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Anaesthesia, Patient Safety

Perioperative Visual Loss

Nothing terrifies an anaesthetist as much as the prospect of a patient waking up blind. It happens, but very infrequently. Who is at risk? What surgeries? What are the risk factors? Is there anything we can do to prevent and treat visual loss?

Perioperartive visual loss is associated with posterior ischemic optic neuropathy (ION), anterior ION, and central retinal artery occlusion (CRAO).

In the February 2012 issue of Anesthesiology (click here), the ASA has issued a practice advisory for the prevention of preoperative visual loss. Below is a summary of the article.

1. Preoperative Patient Evaluation and Preparation

  • There are no clear preoperative patient characteristics that predispose patients to perioperative ION.
  • However – prolonged procedures, particularly with the head elevated, with substantial blood loss (44.7%) appears to identify high risk patients. Spine surgery in the prone position that goes on for several hours (>6.5 hours) appears to be the highest risk operation.
    • So Risks:
      • Anaemia
      • Large volume blood loss
      • Prolonged surgery
      • Prolonged surgery with significant blood loss.
      • There is no evidence that an ophthalmic or neuro-ophthalmic evaluation would be useful in identifying patients at risk for perioperative visual loss (PVL).
      • Anaesthetists should consider informing patients in whom prolonged procedures, substantial blood loss, or both are anticipated that there is a small, unpredictable risk of perioperative visual loss.
      • Because the frequency of visual loss after spine surgery of short duration is very low, it is probably unnecessary to inform all spine surgery patients of this risk.

2. Intraoperative Management

Blood Pressure Management

  • Systemic blood pressure should be monitored continually in high-risk patients.
  • The use of deliberate hypotensive techniques during spine surgery has not been shown to be associated with the development of  PVL (perioperative visual loss).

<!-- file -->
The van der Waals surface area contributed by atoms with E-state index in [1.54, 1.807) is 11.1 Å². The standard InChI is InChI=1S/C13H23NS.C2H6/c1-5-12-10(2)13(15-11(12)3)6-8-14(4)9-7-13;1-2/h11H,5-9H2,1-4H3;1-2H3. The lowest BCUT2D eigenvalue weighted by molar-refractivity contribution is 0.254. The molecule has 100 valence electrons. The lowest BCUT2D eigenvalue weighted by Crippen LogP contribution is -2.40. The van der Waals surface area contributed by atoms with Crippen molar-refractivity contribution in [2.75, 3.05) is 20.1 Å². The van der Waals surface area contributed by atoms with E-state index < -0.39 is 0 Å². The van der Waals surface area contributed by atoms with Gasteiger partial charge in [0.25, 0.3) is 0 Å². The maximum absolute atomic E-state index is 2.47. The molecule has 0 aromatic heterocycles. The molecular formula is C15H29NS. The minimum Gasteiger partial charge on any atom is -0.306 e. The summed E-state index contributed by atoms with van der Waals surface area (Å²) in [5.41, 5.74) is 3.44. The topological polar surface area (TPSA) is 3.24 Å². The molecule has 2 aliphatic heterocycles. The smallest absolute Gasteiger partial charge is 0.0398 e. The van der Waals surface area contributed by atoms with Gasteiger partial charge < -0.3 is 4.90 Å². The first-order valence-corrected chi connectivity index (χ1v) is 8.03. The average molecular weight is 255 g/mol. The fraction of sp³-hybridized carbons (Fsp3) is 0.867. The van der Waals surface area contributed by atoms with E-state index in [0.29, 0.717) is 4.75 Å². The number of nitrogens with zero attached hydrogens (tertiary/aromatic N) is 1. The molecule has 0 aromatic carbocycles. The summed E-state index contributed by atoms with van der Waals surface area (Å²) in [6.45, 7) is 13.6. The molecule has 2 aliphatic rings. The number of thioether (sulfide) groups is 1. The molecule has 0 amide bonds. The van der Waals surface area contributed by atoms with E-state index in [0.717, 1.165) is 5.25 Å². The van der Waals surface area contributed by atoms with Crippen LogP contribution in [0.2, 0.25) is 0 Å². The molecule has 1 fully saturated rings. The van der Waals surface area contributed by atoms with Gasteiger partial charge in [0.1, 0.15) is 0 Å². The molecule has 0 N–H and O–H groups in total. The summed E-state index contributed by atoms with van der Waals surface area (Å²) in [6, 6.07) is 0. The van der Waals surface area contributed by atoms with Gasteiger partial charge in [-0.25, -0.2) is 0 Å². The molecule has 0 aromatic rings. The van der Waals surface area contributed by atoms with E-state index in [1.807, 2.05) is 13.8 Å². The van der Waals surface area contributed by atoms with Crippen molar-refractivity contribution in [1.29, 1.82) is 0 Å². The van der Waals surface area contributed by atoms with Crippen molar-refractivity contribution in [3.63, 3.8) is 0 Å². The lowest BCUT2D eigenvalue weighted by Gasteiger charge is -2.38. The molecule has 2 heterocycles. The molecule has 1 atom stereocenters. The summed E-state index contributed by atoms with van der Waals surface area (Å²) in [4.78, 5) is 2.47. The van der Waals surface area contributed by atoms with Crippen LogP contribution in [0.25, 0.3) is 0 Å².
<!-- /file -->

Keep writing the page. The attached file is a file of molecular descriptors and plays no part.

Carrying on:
• The use of deliberate hypotension for these patients should be determined on a case-by-case basis.
  • Blood pressure should be maintained within 24% of baseline, and the systolic blood pressure should not fall below 84mmHg. In addition, extreme care should be taken with patients that have chronic hypertension.

Management of Intraoperative Fluids

  • Central venous pressure monitoring should be considered in high-risk patients (I disagree with this recommendation as I believe that there is no evidence that CVP is an accurate measure of blood volume or anything else for that matter).
  • Colloids should be used along with crystalloids to maintain intravascular volume in patients who have substantial blood loss.

Management of Anemia

  • Haemoglobin values should be monitored periodically during surgery in high-risk patients who experience substantial blood loss.
  • However, there is no documented lower limit of hemoglobin concentration that has been associated with the development of perioperative visual loss. Experts suggest keeping HgB >9.4g/dL.
  • Thus there is no clear transfusion threshold to prevent PVL.

Use of Vasopressors

  • There is insufficient evidence to provide guidance for the use of α-adrenergic agonists in high-risk patients during spine surgery. There is concern that prolonged use of vasopressors may precipitate optic nerve ischaemia (although I don’t believe that there is any published evidence on this point).

Patient Positioning

  • Prone positioned patients often emerge with significant facial oedema. There is no pathophysiologic mechanism by which facial oedema can cause perioperative ION.
  • There is no evidence that ocular compression causes isolated perioperative anterior ION or posterior ION.
  • Direct pressure on the eye should be avoided to prevent CRAO.
  • The high-risk patient should be positioned so that the head is level with or higher than the heart when possible.
  • The high-risk patient’s head should be maintained in a neutral forward position (e.g., without significant neck flexion, extension, lateral flexion, or rotation) when possible.

3. Staging of Surgical Procedures

  • Staged spine surgery procedures may decrease the risk of PVL in some patients and should be considered.

4. Postoperative Management

  • A high-risk patient’s vision should be assessed when the patient becomes alert (e.g., in the recovery room, intensive care unit, or ward).
  • If there is concern regarding potential visual loss, an urgent ophthalmologic consultation should be obtained to determine its cause.
  • Additional management may include optimizing blood pressure, haemoglobin and oxyhaemoglobin saturation.
  • To rule out intracranial causes of visual loss, consider magnetic resonance imaging.
  • There is no role for antiplatelet agents, steroids, or intraocular pressure-lowering agents in the treatment of perioperative PVL.

About Pat Neligan

Pat Neligan lives and works in Galway, Ireland

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